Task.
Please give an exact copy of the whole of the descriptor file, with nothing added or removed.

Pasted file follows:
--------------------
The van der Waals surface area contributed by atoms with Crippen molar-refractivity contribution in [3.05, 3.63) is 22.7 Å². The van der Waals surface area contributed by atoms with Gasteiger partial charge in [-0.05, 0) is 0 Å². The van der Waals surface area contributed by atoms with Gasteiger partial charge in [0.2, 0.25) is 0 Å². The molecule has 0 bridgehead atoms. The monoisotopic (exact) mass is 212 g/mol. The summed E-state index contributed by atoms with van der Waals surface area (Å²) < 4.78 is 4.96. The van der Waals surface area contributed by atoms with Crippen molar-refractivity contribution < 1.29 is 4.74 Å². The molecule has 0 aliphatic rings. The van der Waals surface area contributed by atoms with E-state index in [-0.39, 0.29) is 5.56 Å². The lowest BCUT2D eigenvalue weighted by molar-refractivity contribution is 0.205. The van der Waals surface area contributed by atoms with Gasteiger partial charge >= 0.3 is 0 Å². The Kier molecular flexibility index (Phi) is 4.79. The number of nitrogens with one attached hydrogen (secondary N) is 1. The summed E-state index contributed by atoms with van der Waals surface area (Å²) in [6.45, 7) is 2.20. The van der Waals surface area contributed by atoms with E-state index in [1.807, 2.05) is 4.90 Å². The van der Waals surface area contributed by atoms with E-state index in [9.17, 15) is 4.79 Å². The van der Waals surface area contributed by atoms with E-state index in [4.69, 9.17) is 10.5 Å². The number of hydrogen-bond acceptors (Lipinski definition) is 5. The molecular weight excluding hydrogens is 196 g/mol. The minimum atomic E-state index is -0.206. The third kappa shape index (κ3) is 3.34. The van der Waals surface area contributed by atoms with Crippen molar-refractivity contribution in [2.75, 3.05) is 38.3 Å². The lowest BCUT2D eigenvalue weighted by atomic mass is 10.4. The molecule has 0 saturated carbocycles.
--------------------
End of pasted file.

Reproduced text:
The van der Waals surface area contributed by atoms with Crippen molar-refractivity contribution in [3.05, 3.63) is 22.7 Å². The van der Waals surface area contributed by atoms with Gasteiger partial charge in [-0.05, 0) is 0 Å². The van der Waals surface area contributed by atoms with Gasteiger partial charge in [0.2, 0.25) is 0 Å². The molecule has 0 bridgehead atoms. The monoisotopic (exact) mass is 212 g/mol. The summed E-state index contributed by atoms with van der Waals surface area (Å²) < 4.78 is 4.96. The van der Waals surface area contributed by atoms with Crippen molar-refractivity contribution < 1.29 is 4.74 Å². The molecule has 0 aliphatic rings. The van der Waals surface area contributed by atoms with E-state index in [-0.39, 0.29) is 5.56 Å². The lowest BCUT2D eigenvalue weighted by molar-refractivity contribution is 0.205. The van der Waals surface area contributed by atoms with Gasteiger partial charge >= 0.3 is 0 Å². The Kier molecular flexibility index (Phi) is 4.79. The number of nitrogens with one attached hydrogen (secondary N) is 1. The summed E-state index contributed by atoms with van der Waals surface area (Å²) in [6.45, 7) is 2.20. The van der Waals surface area contributed by atoms with E-state index in [1.807, 2.05) is 4.90 Å². The van der Waals surface area contributed by atoms with E-state index in [9.17, 15) is 4.79 Å². The van der Waals surface area contributed by atoms with E-state index in [4.69, 9.17) is 10.5 Å². The number of hydrogen-bond acceptors (Lipinski definition) is 5. The molecular weight excluding hydrogens is 196 g/mol. The minimum atomic E-state index is -0.206. The third kappa shape index (κ3) is 3.34. The van der Waals surface area contributed by atoms with Crippen molar-refractivity contribution in [2.75, 3.05) is 38.3 Å². The lowest BCUT2D eigenvalue weighted by atomic mass is 10.4. The molecule has 0 saturated carbocycles.